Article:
January 29th, 2008

Cantonese phonology resources?


I've recently started taking a conversational Cantonese class, and it's great fun. It's mostly going well, despite the fact that the teacher, an older gentleman from Canton City with fluent but not native competency in English, is a fairly traditional proscriptive grammarian rather than a linguist. This means, in practice, that he's great at drills and pointing out mistakes, but not as good at answering detailed phonology questions. And like a lot of native speaker language teachers, he doesn't seem to hear some subtle distinctions that seem pretty obvious to a linguistically astute foreigner.

I've noticed a great deal of contextual variation in both tone and vowel quality. To cite one example, tones that I believe are supposed to be mid-level often sound quite high to me in some contexts. Seems like it might also be emphatic.

Even more interesting, the vowel transcribed in the Yale system as o seems to vary between /ɔ/ and /o/, perhaps depending on tone, but I can't find the pattern described anywhere, and the teacher insists that the vowel remains constant, despite the fact that it doesn't sound like it to me. The only reference I've got, the 1970 Cantonese Basic Course from the FSI, describes this vowel as mid-back-rounded (/ɔ/) only, but it sure sounds like /o/ sometimes.

Anyone have any advice or suggestions for good, readily available, linguistics-oriented resources? I'm not a student, so things I can get in places other than university libraries are particularly appreciated.

Dō jeh in advance!

transcription from German

Hello, germanphiles!

I need a bit of help. There is a radio-play "OK COMPUTER" which is based on the groundbreaking album of Radiohead and was broadcasted on BBC Radio 4 in past October. It is in English commonly but includes 2 fragments in German. I need your assistance to transcript them and translate. Both of them are just several phrases, so they are pretty short.

The MP3 file [39 mb] of the piece you may download from here:

or here (mirror):

The 1st fragment [which starts on the 0:04:50 of the running time] is a short conversation of two policemen at the car accident in Berlin, the 2nd one [0:09:05 of the running time] -- a couple of phrases of a nurse in the hospital.

You may either put the german transcription and English translation into a comment to this post or mail me: VETROLOV (at) YA (dot) RU

Thank you for your assistance in advance!!!

Real Academia Española

X-posted to grammargasm:

I'm getting mixed messages from friends about how important it is to be justified by the Real Academia Española in my Spanish vocabulary and grammar. Some say it's the law; some say it's no longer important to adhere to. Some say it's like demanding that an American speak "the Queen's English," and they don't always specify whether that's good or bad. Anyone care to illuminate me?


So, I work at a Disability Services office, and I had been intending on learning Braille for personal amusement for a long time. I told one of my supervisors, who is still going through the certification training, that I learned Grade 1 Braille (basically, the equivalent to fingerspelling, pinyin, or kana or what have you.), and that I was planning on learning higher levels. She suggested that I get some formal training and get certified, which apparently is near-free. It also could potentially help me at work ;) Anyone have any experiences with Braille training? There seems to be a lot of resources, so any suggestions for what's best and goes beyond simple letter-by-letter transcriptions would be nice, especially formatting. I'm looking for Literary and Format Braille, though Braille for technical and mathematical texts wouldn't hurt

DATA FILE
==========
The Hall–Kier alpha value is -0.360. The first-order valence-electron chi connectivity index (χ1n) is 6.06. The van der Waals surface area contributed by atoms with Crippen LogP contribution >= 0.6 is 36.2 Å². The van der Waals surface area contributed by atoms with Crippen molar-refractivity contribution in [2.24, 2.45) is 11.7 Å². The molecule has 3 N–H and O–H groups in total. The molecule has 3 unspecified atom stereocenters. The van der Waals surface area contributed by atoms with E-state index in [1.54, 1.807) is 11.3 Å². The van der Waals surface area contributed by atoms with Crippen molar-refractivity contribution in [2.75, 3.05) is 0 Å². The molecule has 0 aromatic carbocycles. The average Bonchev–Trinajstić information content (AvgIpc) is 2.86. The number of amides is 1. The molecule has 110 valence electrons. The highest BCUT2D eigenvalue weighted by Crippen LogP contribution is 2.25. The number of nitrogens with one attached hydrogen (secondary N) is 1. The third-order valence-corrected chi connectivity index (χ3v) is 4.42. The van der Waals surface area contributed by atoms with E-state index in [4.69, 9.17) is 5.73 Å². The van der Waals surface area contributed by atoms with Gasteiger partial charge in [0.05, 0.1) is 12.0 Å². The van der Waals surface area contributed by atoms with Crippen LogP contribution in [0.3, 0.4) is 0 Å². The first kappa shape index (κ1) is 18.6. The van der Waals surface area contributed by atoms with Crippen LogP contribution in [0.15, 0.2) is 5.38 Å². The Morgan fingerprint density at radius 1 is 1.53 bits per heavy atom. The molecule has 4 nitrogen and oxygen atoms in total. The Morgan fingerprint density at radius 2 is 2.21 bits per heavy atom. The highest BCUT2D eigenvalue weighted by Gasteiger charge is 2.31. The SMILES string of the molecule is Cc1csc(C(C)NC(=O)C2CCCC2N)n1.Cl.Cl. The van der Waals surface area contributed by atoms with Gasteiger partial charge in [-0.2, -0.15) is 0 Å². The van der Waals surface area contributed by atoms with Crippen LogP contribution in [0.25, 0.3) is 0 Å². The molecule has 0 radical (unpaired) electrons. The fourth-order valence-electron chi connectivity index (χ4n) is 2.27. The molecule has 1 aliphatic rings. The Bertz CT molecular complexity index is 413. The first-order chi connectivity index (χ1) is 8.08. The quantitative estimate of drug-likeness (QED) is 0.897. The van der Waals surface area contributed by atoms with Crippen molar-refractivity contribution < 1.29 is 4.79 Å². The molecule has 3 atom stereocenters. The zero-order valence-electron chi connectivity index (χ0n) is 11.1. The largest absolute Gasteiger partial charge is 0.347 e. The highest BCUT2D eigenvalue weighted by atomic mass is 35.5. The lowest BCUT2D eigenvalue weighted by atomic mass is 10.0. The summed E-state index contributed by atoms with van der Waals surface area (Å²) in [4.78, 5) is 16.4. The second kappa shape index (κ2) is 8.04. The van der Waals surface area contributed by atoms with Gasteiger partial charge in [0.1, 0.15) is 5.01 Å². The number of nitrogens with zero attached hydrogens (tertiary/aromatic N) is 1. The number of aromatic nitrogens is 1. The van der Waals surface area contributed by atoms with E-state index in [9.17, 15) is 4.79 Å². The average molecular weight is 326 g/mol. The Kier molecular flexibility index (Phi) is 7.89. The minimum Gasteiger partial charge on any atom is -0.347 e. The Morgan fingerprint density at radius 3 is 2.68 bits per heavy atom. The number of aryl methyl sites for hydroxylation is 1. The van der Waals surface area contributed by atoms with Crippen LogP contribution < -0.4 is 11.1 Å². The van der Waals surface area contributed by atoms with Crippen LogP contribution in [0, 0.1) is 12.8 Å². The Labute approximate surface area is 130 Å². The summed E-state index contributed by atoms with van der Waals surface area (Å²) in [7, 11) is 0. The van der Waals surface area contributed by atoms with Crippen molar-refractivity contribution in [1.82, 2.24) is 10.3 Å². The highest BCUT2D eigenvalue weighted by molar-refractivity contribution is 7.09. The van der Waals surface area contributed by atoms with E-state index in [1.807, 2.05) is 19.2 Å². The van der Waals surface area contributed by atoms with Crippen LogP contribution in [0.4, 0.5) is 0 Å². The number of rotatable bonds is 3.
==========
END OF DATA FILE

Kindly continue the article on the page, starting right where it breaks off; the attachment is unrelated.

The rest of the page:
Imai Kira - Twinkle Mermaid

Really quick question.

We are currently reviewing the futur tense in French this week, but I really don't get futur anterieur.
I usually think of a time line such as the present is in the middle, passe compose to the left, l'imparfait behind p.c. and then futur to the right of the present.
But where would futur anterieur go?
Hopefully that made sense.

  • mavisol

"universality of things"

Hello to all,
I am trying to "crack" a phrase from a legal informational text:
"A foundation is an organisation consisting of a universality of things constituted by a founder whereby assets are destined either for the blah blah blah"

What is "universality of things"? Google says this is a phrase from a William Carlos Williams' poem. What does it mean in this context?

And also, what does "constituted by a founder" refers to in this text? Is it the organisation or "a universality of things" that is "constituted by a founder"?


cross-posted to Linguistics

For my historical linguistics class, we've been given a largely self-directed project that can take just about any form (essay, multimedia, etc). My background is in Dutch and English, so I'd like to do something with the relationship between one of those languages, or perhaps Frisian, Scots, or Afrikaans. I'm having a hard time with my proposal. I was thinking I could do something with comparing their vocabularies or something, but I'm pretty stuck. We will be presenting these, so I'd like to try and find something that will appeal to my classmates as well, since they will have to sit through quite a few.

Any ideas? Thanks!